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Light Cob oven

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  • Light Cob oven

    My goal is a portable pizza oven. No need for bread (I hope). I want to build it myself on the cheap. I have experience using cob and I am also looking for the sculptural element that cob can provide. This oven will need to survive transportation but the mode is as yet undetermined. I know I need to maintain 700 degrees and also strive for an efficient wood burn. Correct?
    Weight is a major factor when selecting transportation vehicles. How light can I go? Perlite plus cob in the walls and a firebrick floor? How thin can the walls be and still hold enough heat? What about reinforcing against the rigors of travel?
    I have many questions and very few answers.
    Thanks for any input.

  • #2
    Re: Light Cob oven

    Did you ever build an oven? Clay is OK for a stable location but might not fare well from all the jarring over roads. The lower the dome, the weaker it will be structurally also. I found a good ratio which works for my clay oven (see attached thread).

    http://www.fornobravo.com/forum/f43/...ild-12388.html

    A trailer could handle the weight; my dried cob mix is lighter than the same volume of fire brick. And yes, 750K can easily be reached and will be easier to achieve when insulated.

    You could do some extra engineering to make a clay oven last longer for transportion but If your going to that extra trouble to make it portable you would best be served by making a poured refractory dome or a firebrick dome with embedded wire over the dome's concrete for extra structural strength.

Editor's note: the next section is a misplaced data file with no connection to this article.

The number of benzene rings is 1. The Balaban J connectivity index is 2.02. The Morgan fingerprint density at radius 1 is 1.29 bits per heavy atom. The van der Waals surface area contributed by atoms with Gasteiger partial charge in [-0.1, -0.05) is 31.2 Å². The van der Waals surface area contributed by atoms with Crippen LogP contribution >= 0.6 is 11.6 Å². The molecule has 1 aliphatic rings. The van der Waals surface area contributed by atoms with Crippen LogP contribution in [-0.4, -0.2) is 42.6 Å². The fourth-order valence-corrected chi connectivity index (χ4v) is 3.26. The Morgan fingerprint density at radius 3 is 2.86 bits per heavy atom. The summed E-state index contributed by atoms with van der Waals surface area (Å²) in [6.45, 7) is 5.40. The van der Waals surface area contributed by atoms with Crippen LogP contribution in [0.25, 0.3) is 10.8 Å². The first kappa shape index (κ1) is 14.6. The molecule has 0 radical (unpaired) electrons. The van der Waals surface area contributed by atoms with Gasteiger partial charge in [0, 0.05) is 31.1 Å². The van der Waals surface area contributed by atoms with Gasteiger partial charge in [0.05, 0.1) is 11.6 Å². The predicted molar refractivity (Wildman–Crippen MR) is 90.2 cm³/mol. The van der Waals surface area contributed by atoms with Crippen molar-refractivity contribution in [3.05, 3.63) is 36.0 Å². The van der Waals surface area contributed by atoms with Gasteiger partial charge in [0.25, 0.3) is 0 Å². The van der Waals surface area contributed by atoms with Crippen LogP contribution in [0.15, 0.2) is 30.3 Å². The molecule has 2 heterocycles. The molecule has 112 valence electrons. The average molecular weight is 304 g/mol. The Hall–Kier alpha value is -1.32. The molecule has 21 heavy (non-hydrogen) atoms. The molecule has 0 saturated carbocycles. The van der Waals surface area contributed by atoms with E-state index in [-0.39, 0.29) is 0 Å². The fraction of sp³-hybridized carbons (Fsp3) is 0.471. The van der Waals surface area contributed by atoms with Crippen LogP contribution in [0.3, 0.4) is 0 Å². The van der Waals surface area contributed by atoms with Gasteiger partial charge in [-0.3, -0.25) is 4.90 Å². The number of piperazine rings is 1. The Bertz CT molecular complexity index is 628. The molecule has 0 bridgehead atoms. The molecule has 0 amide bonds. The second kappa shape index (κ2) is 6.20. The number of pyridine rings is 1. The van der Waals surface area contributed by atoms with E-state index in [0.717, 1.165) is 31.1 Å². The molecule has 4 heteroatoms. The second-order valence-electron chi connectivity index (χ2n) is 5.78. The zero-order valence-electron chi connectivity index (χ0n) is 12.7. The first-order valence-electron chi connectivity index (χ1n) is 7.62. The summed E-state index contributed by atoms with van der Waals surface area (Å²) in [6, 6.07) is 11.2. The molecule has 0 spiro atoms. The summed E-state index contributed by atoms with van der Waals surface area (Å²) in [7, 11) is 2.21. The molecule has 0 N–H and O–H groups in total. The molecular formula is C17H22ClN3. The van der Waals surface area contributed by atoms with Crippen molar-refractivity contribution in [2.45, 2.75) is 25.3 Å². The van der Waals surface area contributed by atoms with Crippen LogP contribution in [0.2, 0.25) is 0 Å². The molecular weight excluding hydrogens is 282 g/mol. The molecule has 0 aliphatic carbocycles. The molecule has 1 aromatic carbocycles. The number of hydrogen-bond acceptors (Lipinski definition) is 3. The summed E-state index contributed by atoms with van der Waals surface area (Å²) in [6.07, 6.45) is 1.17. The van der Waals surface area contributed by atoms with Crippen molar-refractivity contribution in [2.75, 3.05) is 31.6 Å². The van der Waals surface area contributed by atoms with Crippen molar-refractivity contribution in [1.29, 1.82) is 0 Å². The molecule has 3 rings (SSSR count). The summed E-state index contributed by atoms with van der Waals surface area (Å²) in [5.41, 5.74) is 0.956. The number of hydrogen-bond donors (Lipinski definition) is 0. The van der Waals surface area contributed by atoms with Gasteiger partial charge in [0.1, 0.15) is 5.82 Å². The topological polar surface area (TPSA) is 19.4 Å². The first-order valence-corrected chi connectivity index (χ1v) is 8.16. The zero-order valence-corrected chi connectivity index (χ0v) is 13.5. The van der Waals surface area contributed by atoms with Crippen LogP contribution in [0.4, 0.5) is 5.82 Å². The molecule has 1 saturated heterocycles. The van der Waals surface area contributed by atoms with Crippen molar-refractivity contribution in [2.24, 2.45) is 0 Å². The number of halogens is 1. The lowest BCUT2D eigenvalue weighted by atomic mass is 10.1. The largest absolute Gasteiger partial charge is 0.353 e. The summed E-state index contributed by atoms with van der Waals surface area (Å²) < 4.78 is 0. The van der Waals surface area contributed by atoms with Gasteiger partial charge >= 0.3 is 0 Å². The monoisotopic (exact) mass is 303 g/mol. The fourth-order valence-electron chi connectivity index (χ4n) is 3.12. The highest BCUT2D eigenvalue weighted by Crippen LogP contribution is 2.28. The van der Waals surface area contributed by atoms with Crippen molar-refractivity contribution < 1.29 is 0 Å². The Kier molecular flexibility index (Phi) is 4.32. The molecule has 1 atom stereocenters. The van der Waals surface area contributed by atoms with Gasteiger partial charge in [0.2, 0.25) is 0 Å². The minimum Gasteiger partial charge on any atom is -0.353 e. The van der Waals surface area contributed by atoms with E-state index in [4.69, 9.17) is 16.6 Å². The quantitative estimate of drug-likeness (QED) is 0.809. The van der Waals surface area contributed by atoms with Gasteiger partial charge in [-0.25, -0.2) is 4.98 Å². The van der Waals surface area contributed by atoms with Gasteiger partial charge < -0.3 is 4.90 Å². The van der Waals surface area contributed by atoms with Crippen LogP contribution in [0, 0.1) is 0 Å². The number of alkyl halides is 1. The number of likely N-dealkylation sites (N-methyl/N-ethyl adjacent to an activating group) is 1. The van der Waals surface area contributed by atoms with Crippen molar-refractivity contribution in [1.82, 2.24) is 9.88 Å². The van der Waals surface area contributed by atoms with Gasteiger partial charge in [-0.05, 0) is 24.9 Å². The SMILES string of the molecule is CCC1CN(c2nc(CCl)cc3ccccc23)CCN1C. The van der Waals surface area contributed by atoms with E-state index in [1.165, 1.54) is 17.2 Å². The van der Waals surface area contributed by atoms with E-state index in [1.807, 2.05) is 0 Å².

Last edited by marklewis; 03-31-2010, 08:32 PM.

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    • #3
      Re: Light Cob oven

      You understand that a masonry oven absorbs and reflects heat: The mass of the oven is what makes it work. If you make it from a perlite mixture you won't have the thermal mass to make it work.

      And yes, dried, unfired clay will crumble when exposed to vibration.
      My geodesic oven project: part 1, part 2

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      • #4
        Re: Light Cob oven

        Hmm, it might - and I do mean might - be possible. Good shocks will not be optional. I strongly recommend trying it out a small scale - nothing that won't fit a 16x16 paver (you can go smaller but I think the 16x16 will give you a better representation). Instead of ordinary cob you could try a 'daub and wattle' version using chicken wire as the skeleton. That would give it some more 'flexibility' (too late at night for vocabulary...).
        "He is no fool who gives what he cannot keep to gain what he cannot lose." - Jim Elliot

        "Success isn't permanent and failure isn't fatal." -Mike Ditka
        [/CENTER]

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